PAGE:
Two doses of quadrivalent HPV vaccine in teens noninferior to three in adults
The immunogenicity of two doses of the quadrivalent HPV vaccine in adolescents is comparable to that of three doses in adults up to 120 months after the last dose, according to a follow-up of a randomized control clinical trial.
According to Robine Donken, PhD, a postdoctoral research fellow at the Vaccine Evaluation Center at the University of British Columbia’s Children’s Hospital Research Institute, licensure of the HPV vaccine for adolescents focused on studies about the immunogenicity-bridging abilities of the vaccine rather than efficacy.
“The costs of the HPV vaccine are high, but it also has high efficacy and strong immunogenicity,” she told Infectious Diseases in Children. “There was a strong interest for alternative dose schedules.”
Donken and colleagues conducted a post hoc analysis of data from a 2013 trial where girls aged 9 to 13 years received either three doses of quadrivalent HPV vaccine at 0, 2 and 6 months or two doses at 0 and 6 months. The outcomes of these schedules were compared with those of women aged 16 to 26 years receiving the three-dose schedule at 0, 2 and 6 months. The researchers also compared the immunogenicity of two doses compared with three in the younger age group.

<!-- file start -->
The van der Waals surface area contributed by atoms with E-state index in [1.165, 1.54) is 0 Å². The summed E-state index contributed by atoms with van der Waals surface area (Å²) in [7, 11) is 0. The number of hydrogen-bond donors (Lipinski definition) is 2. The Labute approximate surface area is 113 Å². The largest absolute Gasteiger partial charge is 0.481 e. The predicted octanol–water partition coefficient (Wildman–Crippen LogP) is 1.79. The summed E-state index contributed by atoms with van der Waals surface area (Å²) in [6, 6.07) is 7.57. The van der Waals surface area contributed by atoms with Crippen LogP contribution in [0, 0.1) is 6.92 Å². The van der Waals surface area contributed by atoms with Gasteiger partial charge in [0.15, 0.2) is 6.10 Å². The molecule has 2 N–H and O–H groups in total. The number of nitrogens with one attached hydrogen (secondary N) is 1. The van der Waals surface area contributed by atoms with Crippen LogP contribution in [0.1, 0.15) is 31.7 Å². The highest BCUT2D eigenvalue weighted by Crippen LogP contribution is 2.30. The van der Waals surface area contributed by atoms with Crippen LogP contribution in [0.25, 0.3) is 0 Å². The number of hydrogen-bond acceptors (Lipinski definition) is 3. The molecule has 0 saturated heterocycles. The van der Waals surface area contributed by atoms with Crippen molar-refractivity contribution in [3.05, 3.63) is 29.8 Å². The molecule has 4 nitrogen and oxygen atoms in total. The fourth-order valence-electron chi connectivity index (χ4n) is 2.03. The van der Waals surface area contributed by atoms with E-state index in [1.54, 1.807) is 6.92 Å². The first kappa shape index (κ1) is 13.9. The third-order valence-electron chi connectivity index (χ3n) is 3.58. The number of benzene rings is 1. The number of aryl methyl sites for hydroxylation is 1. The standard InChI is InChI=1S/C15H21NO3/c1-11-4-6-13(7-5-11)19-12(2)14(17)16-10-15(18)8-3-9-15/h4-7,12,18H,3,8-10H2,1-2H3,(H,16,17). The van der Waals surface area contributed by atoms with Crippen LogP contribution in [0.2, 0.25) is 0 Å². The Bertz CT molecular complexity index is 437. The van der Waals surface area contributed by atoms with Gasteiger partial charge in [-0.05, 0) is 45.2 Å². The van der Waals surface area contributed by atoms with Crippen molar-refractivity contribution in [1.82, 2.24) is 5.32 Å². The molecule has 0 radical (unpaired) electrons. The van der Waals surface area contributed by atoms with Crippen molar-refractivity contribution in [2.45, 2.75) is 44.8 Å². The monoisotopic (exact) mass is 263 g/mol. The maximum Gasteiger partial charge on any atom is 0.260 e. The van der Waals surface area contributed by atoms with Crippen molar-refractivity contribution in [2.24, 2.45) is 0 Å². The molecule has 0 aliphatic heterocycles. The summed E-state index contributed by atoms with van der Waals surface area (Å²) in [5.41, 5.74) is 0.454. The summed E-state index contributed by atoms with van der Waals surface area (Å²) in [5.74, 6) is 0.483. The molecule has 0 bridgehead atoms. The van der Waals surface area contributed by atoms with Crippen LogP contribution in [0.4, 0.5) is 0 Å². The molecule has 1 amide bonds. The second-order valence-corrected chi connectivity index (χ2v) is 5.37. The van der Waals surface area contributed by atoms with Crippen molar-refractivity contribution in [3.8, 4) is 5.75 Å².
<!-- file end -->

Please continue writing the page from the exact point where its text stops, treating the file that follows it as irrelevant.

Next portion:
For the follow-up, the researchers tested antibody levels against HPV serotypes 6, 11, 16 and 18 using the competitive Luminex immunoassay (cLIA) and the total immunoglobulin G assay (TIgG). Donken and colleagues measured and compared geometric mean titers (GMTs) and seropositivity of teens after 60 months, and all received follow-up up to 120 months.
When the researchers examined seropositivity rates for all groups available at 120 months — 35 teens receiving two doses, 38 teens receiving three doses and 30 women receiving three doses — all were above 95% against all HPV vaccine serotypes, excluding HPV serotype 18. Women on the three-dose schedule had the lowest seropositivity against serotype 18 (60%; 95% CI, 40.6%-77.3%).
Donken and colleagues noted that GMT ratios for both the two- and three-dose adolescent schedule were noninferior to the three-dose adult schedule for vaccine serotypes when tested with cLIA. The researchers observed similar trends between cLIA and TIgG tests.
“These findings underline the validity of the current recommendations for vaccinating adolescents with a two-dose schedule,” Donken said. – by Katherine Bortz
Disclosures: Donken reports receiving grants from the Canadian Immunization Research Network and Michael Smith Foundation of Health Research outside the submitted work. Please see the study for all other authors’ relevant financial disclosures.